We want to share our values and mission with our patients because they are like family. Our top priority is helping them understand their health, so they can make better decisions to improve their health.

Curious to know the wording we settled on? Our mission statement follows: “Devoted to impacting our patients’ lives by investing in their health while establishing relationships through our exceptional care in a safe and comfortable environment.”

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DATE: October 24 2025 @ 8:00 am - October 25 2025 @ 2:30 pm

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Enhance Restorative Outcomes The main goal of this course is to provide, indications and protocols to diagnose and treat severe worn dentition through a new no prep approach increasing the…

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About Author

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Kelley Brummett DMD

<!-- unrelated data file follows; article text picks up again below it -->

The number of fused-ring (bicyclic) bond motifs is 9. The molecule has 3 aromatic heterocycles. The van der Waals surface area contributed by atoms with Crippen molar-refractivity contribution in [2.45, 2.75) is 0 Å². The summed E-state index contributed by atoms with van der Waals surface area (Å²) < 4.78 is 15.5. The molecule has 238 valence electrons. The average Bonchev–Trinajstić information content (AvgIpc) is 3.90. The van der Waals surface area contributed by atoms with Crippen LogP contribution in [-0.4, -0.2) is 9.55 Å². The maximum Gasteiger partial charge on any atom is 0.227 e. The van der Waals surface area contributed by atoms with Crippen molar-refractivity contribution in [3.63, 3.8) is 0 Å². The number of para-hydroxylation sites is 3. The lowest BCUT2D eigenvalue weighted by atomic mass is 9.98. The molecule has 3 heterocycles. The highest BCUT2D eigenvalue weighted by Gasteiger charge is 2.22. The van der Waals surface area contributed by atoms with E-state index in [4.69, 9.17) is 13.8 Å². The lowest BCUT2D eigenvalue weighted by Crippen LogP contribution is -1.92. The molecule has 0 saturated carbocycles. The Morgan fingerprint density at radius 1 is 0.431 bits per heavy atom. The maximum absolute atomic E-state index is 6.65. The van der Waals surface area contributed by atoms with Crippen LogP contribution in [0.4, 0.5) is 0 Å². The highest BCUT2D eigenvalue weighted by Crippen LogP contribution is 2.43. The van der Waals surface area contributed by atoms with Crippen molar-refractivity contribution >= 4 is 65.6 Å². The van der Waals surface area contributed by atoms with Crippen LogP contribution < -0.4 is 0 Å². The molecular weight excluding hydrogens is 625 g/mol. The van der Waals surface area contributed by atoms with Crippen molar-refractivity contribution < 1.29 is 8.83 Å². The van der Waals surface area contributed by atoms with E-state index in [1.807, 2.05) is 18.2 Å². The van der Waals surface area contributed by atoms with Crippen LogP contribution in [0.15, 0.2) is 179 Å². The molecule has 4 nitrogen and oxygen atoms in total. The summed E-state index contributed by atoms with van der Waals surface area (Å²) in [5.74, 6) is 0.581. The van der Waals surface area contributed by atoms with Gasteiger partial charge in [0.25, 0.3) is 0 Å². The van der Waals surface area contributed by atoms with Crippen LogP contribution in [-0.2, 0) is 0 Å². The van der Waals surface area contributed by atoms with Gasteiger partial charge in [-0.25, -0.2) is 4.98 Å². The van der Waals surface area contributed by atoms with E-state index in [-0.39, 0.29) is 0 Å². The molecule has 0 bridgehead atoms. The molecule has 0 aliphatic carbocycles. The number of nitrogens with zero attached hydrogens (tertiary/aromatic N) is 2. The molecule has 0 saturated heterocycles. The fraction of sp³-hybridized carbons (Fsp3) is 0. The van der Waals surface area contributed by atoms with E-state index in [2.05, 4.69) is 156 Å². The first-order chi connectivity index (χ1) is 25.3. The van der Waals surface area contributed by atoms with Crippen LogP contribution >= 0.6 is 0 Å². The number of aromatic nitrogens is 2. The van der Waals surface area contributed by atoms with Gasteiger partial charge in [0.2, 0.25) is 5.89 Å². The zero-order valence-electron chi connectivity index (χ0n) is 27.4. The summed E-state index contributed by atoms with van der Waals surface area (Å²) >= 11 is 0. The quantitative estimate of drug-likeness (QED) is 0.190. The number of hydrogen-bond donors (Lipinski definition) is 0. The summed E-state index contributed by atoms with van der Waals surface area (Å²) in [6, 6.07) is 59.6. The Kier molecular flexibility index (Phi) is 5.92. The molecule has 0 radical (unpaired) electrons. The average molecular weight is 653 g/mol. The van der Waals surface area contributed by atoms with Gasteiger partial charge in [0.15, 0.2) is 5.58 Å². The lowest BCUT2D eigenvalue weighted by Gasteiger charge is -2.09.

Dr. Kelley D. Brummett was born and raised in Missouri. She attended the University of Kansas on a full-ride scholarship in springboard diving and received honors for being the Big Eight Diving Champion on the 1 meter springboard in 1988 and in 1992. Dr. Kelley received her BA in communication at the University of Kansas and went on to receive her Bachelor of Science in Nursing. After practicing nursing, Dr Kelley Brummett went on to earn a degree in Dentistry at the Medical College of Georgia. She has continued her education at the Pankey Institute to further her love of learning and her pursuit to provide quality individual care. Dr. Brummett is a Clinical Instructor at Georgia Regents University and is a member of the American Academy of Cosmetic Dentistry. Dr. Brummett and her husband Darin have two children, Sarah and Sam. They have made Newnan their home for the past 9 years. In her free time, she enjoys traveling, reading and playing with her dogs. Dr. Brummett is an active member of the ADA, GDA, AGDA, and an alumni of the Pankey Institute.